RTSS 2020

Workshop on Mixed Criticality Systems (WMC)

8th International Workshop on Mixed Criticality Systems at the Real Time Systems Symposium (RTSS 2020)

Keynote

We are very excited to announce that Prof. Iain Bate from the University of York will give a keynote talk entitled:

Justifying the Service Provided to Low-Criticality Tasks in an Avionic Mixed-Criticality System

Abstract. Significant work has been presented over the last decade looking at the application of Mixed Criticality Scheduling. The premise being that if a failure occurs the scheduler performs a mode change from normal mode to high-criticality mode. In high-criticality mode, some lower-criticality tasks are given a reduced service (e.g. not executed or executed at a different period). Recently work has been performed to bound the number of low-criticality jobs that might be skipped when the scheduler changes to high-criticality mode. However, a significant gap in the analysis has appeared with respect to identifying for how long the service provided to lower-criticality tasks may be reduced. This is essential as part of supporting software certification. In this talk, real world requirements for low-criticality software, and a process designed to allow a system integrator to address this gap will be introduced. The result is a safety argument with supporting evidence based on a real life case study, taken from a DAL-A certified aircraft engine control system.

Bio. Iain Bate is a Reader in Real-Time Systems within the Department of Computer Science at the University of York. His research interests include scheduling and timing analysis, and the design and certification of Cyber-Physical Systems. He has chaired three leading International Conferences and is a frequent member of Program Committees. He was the Editor-in-Chief of the Microprocessors and Microsystems journal and then the Journal of Systems Architecture for 15 years. He is currently leading the timing work package of a large government-funded project. The work package is investigating the use of mixed-criticality scheduling and multi-core processors in avionics systems. The project involves most of the UK companies that develop avionic systems.

Purpose of the Workshop

WMC’s goal is to promote sharing of new ideas, results, experiences, and information about research and development of mixed-criticality real-time systems.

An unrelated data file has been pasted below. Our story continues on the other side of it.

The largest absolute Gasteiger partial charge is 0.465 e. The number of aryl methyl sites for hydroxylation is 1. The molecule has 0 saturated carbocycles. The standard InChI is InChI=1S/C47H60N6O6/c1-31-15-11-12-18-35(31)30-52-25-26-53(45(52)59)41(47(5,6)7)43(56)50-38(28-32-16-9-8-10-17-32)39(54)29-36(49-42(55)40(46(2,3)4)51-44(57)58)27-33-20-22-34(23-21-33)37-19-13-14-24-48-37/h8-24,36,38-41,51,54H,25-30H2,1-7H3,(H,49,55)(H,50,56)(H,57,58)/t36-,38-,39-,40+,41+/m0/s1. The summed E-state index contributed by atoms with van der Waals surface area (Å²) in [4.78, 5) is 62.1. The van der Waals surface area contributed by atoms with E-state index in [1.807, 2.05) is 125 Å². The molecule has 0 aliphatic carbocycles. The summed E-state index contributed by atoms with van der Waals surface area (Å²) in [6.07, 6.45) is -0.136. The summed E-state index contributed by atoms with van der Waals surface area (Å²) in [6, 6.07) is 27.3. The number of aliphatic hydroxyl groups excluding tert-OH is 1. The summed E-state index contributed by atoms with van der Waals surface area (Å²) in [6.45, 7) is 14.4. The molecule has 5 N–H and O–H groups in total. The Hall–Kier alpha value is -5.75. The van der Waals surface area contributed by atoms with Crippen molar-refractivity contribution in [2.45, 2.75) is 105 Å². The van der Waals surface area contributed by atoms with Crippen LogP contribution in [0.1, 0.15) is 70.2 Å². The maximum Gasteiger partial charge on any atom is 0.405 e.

The workshop aims to bring together researchers working in fields relating to real-time systems with a focus on the challenges brought about by the integration of mixed-criticality applications onto singlecore, multicore, and manycore architectures. These challenges are cross-cutting.

To advance rapidly, closer interaction is needed between the sub-communities involved in real-time scheduling, real-time operating systems / runtime environments, and timing analysis. The workshop aims to promote understanding of the fundamental problems that affect Mixed-Criticality Systems (MCS) at all levels in the software / hardware stack and crucially the interfaces between them.

The workshop will promote lively interaction, cross-fertilization of ideas, synergies, and closer collaboration across the breadth of the real-time community, as well as attracting industrialists from the aerospace, automotive, and other industries with a specific interest in MCS.

WMC aims to promote a holistic approach to solving the problems of MCS. The scope of the workshop will cover all real-time aspects of MCS, including but not limited to:

  • Task and system models for MCS on singlecore, multicore and manycore platforms.
  • Scheduling schemes and analyses for MCS, including the integration of appropriate models of overheads and delays.
  • Run-time environments and support for MCS, including data exchange and synchronization across criticality levels, and issues relating to consistency of the criticality mode.
  • Analysis of worst-case execution times (WCET) relating to MCS on multicore and manycore platforms, including cache-related pre-emption and migration delays.
  • Certification issues of MCS on multicore and many-core platforms.
  • Mixed-criticality communication mechanisms and analysis, including Network-on-Chip support.
  • Probabilistic analysis techniques for MCS.
  • Security aspects only as they affect real-time behaviors of MCS.

Program Chairs

Steering Committee